Speed Pitching Event Advice for the Novice

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By Mike Lesczinski, President, PRSA Capital Region

Would you like to pitch your company or organization at PRSA’s upcoming Speed Pitching event but unsure how? Don’t worry! Just because your organization doesn’t have the resources to hire a seasoned PR pro doesn’t mean you should miss out on having your story told.

Many of our attendees last year were just regular folks who had the courage to put aside their trepidation and sit down across the table from a journalist and have a conversation.

Here are some tips for beginners:

1)      Prepare a one minute “elevator” speech for your company. You only have three minutes, so you want to introduce yourself and your company to each reporter within the first minute. Who you are, what you do and how you impact the local community, consumer or world at large.

2)      Use the next minute to “pitch” the media on a newsworthy happening at your organization that you want them to cover. Make sure to tell them “why” their particular audience will care about the story. For instance, if your nonprofit is funding a particular medical study, give the reporter statistics on how many in the Capital are impacted and perhaps let them know of a local individual with the ailment they could interview. Be prepared for follow-up questions.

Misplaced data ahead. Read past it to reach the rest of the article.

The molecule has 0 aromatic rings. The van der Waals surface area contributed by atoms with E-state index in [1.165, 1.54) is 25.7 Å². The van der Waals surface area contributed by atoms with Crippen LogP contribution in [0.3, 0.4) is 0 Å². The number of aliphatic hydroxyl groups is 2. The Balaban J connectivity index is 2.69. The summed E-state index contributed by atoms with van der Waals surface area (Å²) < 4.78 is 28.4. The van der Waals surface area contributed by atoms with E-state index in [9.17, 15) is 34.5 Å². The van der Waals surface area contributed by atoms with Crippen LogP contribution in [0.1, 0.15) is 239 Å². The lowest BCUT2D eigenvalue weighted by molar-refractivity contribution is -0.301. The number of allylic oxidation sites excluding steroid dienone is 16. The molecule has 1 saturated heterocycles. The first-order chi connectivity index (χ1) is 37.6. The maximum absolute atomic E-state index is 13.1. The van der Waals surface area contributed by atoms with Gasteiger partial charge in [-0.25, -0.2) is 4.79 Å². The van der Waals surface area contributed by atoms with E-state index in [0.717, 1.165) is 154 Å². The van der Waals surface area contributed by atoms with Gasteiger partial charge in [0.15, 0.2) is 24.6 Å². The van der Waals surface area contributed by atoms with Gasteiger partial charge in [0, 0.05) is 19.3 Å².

3)      Research each reporter prior to the event. The key to public relations is an understanding that every reporter/editor/producer has different assignments and interests. If you want to be successful, research the background of the confirmed media for the event and learn what types of stories they cover. If you can find a way to build upon a past story you are well on your way.

4)      Remember to keep in mind the type of outlet you are pitching. Television producers want “visuals” and radio stations like WAMC seek material that will make for interesting “soundbytes.”

5)      Bring background information on your company filed in a folder for each reporter to take with them. Be smart about it. A news reporter won’t have time to read an encyclopedia of your company’s history or have space on their desk to hold onto to it. Provide them with a one-sheet with bullet points and key differentiators they can peruse on their own time and directs them to additional information at your website.

6)      Remember, not every reporter is going to be a great fit for your pitch! If an individual’s assignment beat is outside the scope of what your company does, just use your three minutes as an opportunity to introduce yourself! Securing news coverage is all about building meaningful relationships. Get to know the person across from you and you will feel more comfortable picking up the phone and giving them a call in the future and vice versa.

7)      Register. You can’t hit a home run until you get yourself in the game.

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